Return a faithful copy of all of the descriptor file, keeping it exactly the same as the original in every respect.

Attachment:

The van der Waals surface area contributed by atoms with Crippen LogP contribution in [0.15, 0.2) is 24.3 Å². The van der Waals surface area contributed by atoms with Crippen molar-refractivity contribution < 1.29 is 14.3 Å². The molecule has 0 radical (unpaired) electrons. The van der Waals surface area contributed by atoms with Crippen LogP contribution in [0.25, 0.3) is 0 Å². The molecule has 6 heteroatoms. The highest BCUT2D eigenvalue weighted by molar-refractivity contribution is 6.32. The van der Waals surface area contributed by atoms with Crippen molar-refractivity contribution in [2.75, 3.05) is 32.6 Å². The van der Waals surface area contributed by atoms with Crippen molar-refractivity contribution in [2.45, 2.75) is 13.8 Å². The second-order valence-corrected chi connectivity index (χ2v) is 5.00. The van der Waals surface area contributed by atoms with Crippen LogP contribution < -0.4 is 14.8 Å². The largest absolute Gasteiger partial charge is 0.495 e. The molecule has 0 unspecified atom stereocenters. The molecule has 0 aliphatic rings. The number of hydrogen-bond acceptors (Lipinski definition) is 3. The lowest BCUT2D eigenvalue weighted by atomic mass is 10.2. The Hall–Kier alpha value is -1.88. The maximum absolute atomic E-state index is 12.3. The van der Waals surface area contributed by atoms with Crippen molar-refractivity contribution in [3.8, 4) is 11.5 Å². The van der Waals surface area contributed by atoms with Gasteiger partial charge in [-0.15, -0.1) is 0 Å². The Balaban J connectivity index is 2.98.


The van der Waals surface area contributed by atoms with Crippen LogP contribution in [0.15, 0.2) is 24.3 Å². The van der Waals surface area contributed by atoms with Crippen molar-refractivity contribution < 1.29 is 14.3 Å². The molecule has 0 radical (unpaired) electrons. The van der Waals surface area contributed by atoms with Crippen LogP contribution in [0.25, 0.3) is 0 Å². The molecule has 6 heteroatoms. The highest BCUT2D eigenvalue weighted by molar-refractivity contribution is 6.32. The van der Waals surface area contributed by atoms with Crippen molar-refractivity contribution in [2.75, 3.05) is 32.6 Å². The van der Waals surface area contributed by atoms with Crippen molar-refractivity contribution in [2.45, 2.75) is 13.8 Å². The second-order valence-corrected chi connectivity index (χ2v) is 5.00. The van der Waals surface area contributed by atoms with Crippen LogP contribution < -0.4 is 14.8 Å². The largest absolute Gasteiger partial charge is 0.495 e. The molecule has 0 unspecified atom stereocenters. The molecule has 0 aliphatic rings. The number of hydrogen-bond acceptors (Lipinski definition) is 3. The lowest BCUT2D eigenvalue weighted by atomic mass is 10.2. The Hall–Kier alpha value is -1.88. The maximum absolute atomic E-state index is 12.3. The van der Waals surface area contributed by atoms with Crippen molar-refractivity contribution in [3.8, 4) is 11.5 Å². The van der Waals surface area contributed by atoms with Gasteiger partial charge in [-0.15, -0.1) is 0 Å². The Balaban J connectivity index is 2.98.